30 June 2009, Sadler’s Wells, London (heh, this post is a little overdue)

I absolutely LOVED this show. One of my all time favourites.

At first, I struggled with what I read as West vs. East. It started off with the celebrated Moroccan/Flemish choreographer Sidi Larbi Cherkaoui and a little Shaolin monk playing with a miniature set of rectangular blocks downstage right, where you quickly learn that they were imitating what was going on on the rest of the stage. They would nonchalantly move the blocks around, whilst 16 grown-up monks would be doing the full-size version. Sidi continued this role for quite a bit, which made me read him as having an almost god-like role. I’m quite sensitive about this whole east-as-exotic thing. However, as the show went on, it was clear that this wasn’t gratuitous; it was more of a pure look into the Shaolin world, more of a mutual observation. And it was done very tastefully and artfully.

This show had really impressive staging, and the use of the 21 rectangle blocks was ingenious and very carefully calculated. The monks would shift the blocks about, creating different shapes and varying moods. They would line them up in straight lines, disappear in and out of them, fan them out into a flower shape, bunch them up into a big block, use them as coffins, boats, mini islands… the stage set was designed by Antony Gormley and with the lighting, there were many very hauntingly beautiful moments. I loved the mathematicality of it.

I particularly liked a section where Sidi and one of the monks were doing a sequence of movements together. Whilst Sidi had a very western and contemporary interpretation, the monk had a very shaolin take on it – internal softness mixed with external hardness. Although Sidi’s interpretation slightly lacked the emotions and inner-ness, the contrast was still interesting to watch. Apparently Sidi spent quite a few years in a Shaolin Temple in China, where he learnt about and was inspired by their daily practice of the art. He then collaborated with them to create this show.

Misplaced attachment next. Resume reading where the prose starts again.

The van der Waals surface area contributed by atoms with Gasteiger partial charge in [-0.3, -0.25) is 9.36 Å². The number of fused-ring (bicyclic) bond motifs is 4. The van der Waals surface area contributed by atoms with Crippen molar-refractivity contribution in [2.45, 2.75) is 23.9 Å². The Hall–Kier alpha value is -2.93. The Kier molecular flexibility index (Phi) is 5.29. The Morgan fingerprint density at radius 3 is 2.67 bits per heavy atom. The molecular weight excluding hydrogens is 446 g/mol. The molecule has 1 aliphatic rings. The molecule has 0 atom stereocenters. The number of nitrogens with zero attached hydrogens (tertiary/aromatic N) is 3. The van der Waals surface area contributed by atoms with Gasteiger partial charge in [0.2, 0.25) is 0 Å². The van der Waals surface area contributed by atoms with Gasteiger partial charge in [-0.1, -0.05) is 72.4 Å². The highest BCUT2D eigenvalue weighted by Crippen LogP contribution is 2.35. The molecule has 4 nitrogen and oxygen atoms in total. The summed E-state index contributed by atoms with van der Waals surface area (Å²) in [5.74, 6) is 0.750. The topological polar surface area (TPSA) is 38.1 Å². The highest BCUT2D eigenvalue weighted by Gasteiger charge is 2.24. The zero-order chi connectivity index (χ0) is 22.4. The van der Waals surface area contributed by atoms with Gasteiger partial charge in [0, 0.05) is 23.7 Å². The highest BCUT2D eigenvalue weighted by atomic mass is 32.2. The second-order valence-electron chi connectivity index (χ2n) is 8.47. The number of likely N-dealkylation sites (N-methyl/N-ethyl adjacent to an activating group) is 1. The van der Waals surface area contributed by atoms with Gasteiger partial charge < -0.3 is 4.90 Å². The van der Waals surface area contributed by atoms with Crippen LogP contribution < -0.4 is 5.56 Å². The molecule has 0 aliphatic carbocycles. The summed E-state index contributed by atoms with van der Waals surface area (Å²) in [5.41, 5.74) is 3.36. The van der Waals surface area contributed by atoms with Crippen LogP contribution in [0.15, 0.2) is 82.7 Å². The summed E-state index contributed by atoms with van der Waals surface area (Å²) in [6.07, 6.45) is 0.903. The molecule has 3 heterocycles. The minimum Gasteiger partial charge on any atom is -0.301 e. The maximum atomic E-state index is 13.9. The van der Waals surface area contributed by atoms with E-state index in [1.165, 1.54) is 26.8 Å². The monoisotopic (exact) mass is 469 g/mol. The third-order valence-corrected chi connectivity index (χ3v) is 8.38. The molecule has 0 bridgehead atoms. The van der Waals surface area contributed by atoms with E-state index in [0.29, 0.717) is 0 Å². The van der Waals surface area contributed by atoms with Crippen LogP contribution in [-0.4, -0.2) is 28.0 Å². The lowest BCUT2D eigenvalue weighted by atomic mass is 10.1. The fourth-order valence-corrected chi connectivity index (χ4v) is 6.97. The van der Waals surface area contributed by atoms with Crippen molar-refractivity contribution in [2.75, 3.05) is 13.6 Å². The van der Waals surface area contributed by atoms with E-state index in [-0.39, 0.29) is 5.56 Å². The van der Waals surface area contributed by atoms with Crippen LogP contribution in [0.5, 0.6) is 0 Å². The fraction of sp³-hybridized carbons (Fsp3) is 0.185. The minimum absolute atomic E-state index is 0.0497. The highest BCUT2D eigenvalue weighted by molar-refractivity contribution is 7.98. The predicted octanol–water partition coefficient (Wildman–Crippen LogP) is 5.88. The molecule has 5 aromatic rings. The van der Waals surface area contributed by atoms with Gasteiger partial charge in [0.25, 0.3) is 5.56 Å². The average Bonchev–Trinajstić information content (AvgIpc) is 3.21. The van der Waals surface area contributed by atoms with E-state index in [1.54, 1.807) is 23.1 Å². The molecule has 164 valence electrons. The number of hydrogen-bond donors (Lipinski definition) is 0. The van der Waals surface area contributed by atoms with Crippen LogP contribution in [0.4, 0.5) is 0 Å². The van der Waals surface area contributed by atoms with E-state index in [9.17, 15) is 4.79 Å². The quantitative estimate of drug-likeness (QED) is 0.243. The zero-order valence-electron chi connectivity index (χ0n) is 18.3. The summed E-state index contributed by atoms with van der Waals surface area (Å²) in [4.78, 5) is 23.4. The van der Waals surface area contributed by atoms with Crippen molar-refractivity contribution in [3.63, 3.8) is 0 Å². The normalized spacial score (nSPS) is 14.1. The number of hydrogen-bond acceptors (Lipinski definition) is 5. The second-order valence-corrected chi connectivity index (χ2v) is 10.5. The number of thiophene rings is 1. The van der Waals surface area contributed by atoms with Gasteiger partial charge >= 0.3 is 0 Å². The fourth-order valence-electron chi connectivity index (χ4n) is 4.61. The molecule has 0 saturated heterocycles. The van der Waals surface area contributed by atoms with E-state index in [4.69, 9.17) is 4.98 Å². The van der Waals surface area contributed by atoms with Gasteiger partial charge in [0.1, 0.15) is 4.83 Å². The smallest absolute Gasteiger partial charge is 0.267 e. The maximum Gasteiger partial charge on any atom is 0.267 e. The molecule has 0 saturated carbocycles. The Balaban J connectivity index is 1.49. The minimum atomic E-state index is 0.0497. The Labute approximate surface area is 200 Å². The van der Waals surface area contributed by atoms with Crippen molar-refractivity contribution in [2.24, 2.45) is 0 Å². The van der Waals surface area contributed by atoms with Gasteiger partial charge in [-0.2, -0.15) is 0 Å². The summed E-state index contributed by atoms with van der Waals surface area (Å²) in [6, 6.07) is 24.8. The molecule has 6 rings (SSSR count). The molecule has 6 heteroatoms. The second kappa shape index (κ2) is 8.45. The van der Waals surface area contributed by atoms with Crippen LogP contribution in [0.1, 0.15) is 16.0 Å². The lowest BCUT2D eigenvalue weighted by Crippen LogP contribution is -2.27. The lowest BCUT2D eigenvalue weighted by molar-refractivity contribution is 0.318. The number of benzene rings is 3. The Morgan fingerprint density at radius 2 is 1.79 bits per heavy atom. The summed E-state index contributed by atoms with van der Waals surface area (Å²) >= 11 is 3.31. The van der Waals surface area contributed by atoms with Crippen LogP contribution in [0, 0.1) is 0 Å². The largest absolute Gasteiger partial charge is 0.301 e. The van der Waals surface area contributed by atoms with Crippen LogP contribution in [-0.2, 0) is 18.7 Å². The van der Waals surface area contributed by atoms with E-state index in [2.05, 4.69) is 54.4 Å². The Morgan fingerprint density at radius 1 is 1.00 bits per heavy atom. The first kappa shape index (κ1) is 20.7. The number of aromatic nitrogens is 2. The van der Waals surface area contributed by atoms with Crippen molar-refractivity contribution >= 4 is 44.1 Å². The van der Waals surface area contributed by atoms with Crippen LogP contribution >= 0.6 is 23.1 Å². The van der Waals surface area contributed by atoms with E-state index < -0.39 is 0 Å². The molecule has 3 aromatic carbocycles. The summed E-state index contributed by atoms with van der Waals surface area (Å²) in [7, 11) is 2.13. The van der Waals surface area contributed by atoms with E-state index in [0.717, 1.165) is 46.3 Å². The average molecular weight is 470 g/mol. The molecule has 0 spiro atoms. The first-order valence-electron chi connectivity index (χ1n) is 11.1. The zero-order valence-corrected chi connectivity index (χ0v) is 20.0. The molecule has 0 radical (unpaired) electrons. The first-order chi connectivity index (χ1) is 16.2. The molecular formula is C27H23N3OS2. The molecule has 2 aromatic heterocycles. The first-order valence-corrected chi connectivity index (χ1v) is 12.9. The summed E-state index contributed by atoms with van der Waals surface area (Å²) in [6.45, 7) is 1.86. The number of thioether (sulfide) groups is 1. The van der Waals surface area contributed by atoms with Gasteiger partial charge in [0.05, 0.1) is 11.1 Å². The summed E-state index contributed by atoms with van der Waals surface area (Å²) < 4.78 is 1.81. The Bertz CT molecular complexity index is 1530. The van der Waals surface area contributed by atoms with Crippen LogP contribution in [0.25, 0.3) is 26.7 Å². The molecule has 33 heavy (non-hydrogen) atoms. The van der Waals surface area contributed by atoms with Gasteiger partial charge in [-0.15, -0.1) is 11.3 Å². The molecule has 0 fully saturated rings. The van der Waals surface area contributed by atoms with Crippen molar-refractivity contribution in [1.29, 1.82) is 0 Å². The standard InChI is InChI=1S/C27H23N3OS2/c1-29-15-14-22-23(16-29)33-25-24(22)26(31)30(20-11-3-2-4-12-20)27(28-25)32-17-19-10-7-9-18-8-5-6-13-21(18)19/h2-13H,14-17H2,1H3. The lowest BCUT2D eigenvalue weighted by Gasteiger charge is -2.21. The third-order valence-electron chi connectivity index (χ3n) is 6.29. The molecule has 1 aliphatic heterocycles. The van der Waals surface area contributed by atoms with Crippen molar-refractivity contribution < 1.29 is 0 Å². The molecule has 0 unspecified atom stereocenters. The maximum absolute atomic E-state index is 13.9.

I also really liked a section where Sidi and the little monk interacted together, moving within one of the vertically propped rectangular blocks, having a father-and-son-like moment. The little boy would clamber from on top of the box to inside the box and then squirm and move about, just like little kids do in bed or when they are sitting in their parent’s lap. Also this bit where the monks were standing on top of a lined up row of blocks, doing a sequence of movements in a cannon fashion. Also…eh, there were too many moments!

A few questions I had were… are the moves the Shaolin monks do true to Shaolin? Or have they been tweaked to be more performance-based? How much input did Sidi have? Did he decide on just the sequence of the movements, or did he ask them to tweak certain moves to make them more ‘impressive’ or closer to what he wanted? How would this show be received by the Shaolin community? Was there a plot to the show? A friend I watched it with had interpreted a story out of the show, whereas I completely missed it and watched it as a series of vignettes.

I would love to see it again.

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